I was visiting with a friend recently that was lamenting the quackgrass problem in his garden.  He made the mistake of tilling his garden this past spring, including through a small patch of quackgrass.  He was careful to collect all the rhizomes, but he did not get them all.  Now he has a bumper crop of quackgrass growing over a much bigger portion of his garden.

Most of us have some familiarity with quackgrass.  It is a highly rhizomatous cool-season grass native to Eurasia.  It was likely brought to North America accidentally during European settlement.  Some sources even report it was deliberately introduced in the late 1600’s as a forage grass.  Now, of course, the species can be found over much of the temperate regions of North America.

Quackgrass is listed as a noxious weed in several states and provinces.  It is interesting to note that even though it is a common and problematic weed in the Northern Great Plains, it is not listed as a noxious weed in North Dakota, Montana, South Dakota or Minnesota. It is, however, listed as a noxious weed in Manitoba and as a nuisance weed in Saskatchewan.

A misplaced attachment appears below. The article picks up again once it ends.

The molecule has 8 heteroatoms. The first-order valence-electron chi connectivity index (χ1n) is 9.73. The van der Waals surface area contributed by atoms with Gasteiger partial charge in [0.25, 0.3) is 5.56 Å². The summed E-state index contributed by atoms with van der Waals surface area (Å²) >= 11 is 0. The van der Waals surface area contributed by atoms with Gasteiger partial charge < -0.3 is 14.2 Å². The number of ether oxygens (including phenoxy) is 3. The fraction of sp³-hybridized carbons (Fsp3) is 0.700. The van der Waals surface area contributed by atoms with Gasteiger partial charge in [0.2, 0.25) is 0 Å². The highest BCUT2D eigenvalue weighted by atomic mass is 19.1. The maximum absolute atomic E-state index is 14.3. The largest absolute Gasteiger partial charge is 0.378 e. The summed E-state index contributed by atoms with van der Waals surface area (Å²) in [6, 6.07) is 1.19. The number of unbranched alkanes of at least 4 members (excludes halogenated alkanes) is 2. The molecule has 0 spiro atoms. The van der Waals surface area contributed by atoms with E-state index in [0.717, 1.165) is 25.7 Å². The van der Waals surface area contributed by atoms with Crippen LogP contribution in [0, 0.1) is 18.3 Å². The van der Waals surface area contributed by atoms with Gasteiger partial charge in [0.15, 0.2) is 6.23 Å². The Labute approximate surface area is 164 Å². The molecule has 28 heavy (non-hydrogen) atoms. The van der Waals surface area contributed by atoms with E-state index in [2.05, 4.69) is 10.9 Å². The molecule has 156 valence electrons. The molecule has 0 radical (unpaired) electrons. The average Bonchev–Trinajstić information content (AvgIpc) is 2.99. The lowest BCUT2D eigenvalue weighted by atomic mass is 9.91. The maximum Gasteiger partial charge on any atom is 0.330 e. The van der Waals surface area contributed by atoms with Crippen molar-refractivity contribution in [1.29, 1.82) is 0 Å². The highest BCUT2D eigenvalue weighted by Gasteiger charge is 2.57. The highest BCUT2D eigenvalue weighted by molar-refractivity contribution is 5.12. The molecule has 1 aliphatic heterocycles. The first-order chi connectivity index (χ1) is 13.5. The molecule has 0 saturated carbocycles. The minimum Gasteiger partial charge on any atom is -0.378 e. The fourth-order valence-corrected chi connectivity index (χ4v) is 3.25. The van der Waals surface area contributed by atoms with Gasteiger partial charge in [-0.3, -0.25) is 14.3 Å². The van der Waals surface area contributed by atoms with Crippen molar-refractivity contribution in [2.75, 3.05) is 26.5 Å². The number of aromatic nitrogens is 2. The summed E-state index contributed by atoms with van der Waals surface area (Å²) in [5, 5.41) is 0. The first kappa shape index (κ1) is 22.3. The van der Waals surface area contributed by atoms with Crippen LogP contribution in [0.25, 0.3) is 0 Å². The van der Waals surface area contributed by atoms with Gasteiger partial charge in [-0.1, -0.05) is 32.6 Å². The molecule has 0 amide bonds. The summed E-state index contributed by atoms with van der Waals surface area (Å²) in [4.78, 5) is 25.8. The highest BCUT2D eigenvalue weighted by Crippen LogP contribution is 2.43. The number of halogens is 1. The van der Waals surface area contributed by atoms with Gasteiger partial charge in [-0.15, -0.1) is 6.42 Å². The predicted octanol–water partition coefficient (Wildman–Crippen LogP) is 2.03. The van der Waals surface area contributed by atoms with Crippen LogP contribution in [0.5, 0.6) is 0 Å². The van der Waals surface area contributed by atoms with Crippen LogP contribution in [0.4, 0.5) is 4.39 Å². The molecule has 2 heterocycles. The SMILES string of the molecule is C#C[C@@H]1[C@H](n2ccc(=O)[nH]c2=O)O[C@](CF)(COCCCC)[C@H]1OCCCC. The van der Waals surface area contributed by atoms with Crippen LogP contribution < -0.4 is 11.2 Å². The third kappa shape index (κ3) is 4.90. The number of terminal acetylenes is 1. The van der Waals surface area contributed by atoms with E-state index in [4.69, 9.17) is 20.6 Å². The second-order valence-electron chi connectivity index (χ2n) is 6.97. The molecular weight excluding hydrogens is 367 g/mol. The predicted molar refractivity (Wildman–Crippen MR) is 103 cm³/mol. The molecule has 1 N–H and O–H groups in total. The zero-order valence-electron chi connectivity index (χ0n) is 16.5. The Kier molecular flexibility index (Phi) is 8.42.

Quackgrass can tolerate a wide range of soil conditions.  It is perhaps most commonly observed in North Dakota on disturbed areas with loamy to clayey soils with good moisture conditions.  These areas include road ditches, margins of fields, feed yards, and the like.  It is also quite tolerant of alkaline soils.

Quackgrass spreads mainly by rhizomes, but also by seed.  A seedhead of quackgrass will produce about two dozen seeds, which may remain viable for up to five years or so.

The aggressive spread of quackgrass from rhizomes, however, is legendary.  A patch of quackgrass can increase the diameter of the patch by six feet or so during the summer months.  More impressively however, is that one plant may spread to produce over 300 feet of rhizomes and 200 aerial shoots over the course of a growing season.  So tilling it all up is just going to spread it around and make the problem worse.

So if you have to deal with quackgrass, the use of a herbicide is probably your most effective treatment. And no matter how careful you can be, if you get the opportunity to attack it with a garden tiller, “pass it up!”

Chuck Lura

Natural North Dakota is supported by NDSU Central Grasslands Research Extension Center and Dakota College at Bottineau, and by the members of Prairie Public. Thanks to Sunny 101.9 in Bottineau for their recording services.

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